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xylene

xylene (zī´lēn) or dimethylbenzene (dī´mĕthəlbĕn´zēn), C6H4(CH3)2, colorless, oily, liquid aromatic hydrocarbon, used extensively as a solvent, obtained from coal tar, wood tar, and sometimes from petroleum. It is a mixture of three isomers that differ structurally from one another in the location of the two methyl groups that have replaced hydrogen atoms in the benzene molecule. Ortho-xylene is 1,2-dimethylbenzene; it melts at -25°C and boils at 144°C. Meta-xylene is 1,3-dimethylbenzene; it melts at -48°C and boils at 139°C. Para-xylene is 1,4-dimethylbenzene; it melts at 13°C and boils at 138°C. The separation of these three isomers from one another by fractional distillation is difficult because their boiling points are so close together. The ortho and para isomers are converted to meta-xylene by treatment with aluminum trichloride and hydrochloric acid at about 80°C. The xylenes are often used in the synthesis of other compounds, e.g., the xylidenes that are amino derivatives used in the synthesis of azo dyes and other compounds.

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xylene

xylene (C6H4(CH3)2) Organic chemical compound obtained from the distillates of coal tar and petroleum, and important as a solvent. Chemically it is dimethyl benzene which exists in three isomeric forms: ortho-, meta-, and para-xylene. The isomers have different physical properties.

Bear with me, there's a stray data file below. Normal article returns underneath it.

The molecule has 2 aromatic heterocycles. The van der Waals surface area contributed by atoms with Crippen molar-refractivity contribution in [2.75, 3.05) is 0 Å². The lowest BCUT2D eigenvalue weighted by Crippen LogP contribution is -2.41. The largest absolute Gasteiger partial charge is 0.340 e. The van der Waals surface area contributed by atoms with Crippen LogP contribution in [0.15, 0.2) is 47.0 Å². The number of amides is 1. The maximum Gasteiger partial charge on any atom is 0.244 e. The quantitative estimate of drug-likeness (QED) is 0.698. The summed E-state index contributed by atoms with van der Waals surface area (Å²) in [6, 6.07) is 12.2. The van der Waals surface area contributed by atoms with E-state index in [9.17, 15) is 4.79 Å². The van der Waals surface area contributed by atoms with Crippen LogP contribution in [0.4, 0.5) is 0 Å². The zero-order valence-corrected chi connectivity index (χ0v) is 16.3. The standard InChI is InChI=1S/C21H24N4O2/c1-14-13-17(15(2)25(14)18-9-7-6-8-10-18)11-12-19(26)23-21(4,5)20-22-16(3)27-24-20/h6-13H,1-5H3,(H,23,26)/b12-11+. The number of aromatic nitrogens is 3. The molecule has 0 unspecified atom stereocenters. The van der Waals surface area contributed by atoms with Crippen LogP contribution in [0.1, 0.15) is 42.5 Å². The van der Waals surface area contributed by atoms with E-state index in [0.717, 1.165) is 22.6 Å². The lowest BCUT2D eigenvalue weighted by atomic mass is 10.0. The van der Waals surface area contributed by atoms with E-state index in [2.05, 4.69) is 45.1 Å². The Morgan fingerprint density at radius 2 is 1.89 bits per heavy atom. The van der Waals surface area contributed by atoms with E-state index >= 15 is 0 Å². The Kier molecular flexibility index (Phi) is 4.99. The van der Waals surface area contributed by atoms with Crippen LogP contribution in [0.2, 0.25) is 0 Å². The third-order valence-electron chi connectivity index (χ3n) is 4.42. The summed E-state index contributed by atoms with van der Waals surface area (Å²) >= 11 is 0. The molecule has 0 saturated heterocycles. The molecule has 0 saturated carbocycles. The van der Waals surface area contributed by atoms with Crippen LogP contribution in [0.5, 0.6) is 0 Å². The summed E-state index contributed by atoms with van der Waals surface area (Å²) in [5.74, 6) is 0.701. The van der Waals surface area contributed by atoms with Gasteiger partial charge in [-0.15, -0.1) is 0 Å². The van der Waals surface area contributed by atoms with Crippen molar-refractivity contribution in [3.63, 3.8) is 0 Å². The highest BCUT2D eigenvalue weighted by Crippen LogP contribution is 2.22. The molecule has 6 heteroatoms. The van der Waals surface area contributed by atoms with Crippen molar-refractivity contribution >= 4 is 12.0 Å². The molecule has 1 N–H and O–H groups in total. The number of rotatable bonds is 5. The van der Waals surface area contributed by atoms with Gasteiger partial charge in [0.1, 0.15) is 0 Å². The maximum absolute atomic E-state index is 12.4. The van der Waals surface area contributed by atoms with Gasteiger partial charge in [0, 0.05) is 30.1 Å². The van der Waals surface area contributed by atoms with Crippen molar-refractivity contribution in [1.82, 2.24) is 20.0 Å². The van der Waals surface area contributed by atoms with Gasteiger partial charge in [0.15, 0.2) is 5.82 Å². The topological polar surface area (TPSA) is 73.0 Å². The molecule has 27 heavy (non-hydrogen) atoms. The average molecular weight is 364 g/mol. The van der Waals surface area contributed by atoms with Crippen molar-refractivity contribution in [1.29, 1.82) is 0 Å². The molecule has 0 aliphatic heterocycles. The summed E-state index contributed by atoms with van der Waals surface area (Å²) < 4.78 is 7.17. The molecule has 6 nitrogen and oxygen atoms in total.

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xylene

xy·lene / ˈzīˌlēn/ • n. Chem. a volatile liquid hydrocarbon, C6H4(CH3)2, obtained by distilling wood, coal tar, or petroleum, and used in fuels and solvents, and in chemical synthesis.

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xylene

xylene (dimethylbenzene) (zy-leen) n. a liquid used for increasing the transparency of tissues prepared for microscopic examination after they have been dehydrated.

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xylenes

xylenes See dimethylbenzenes.

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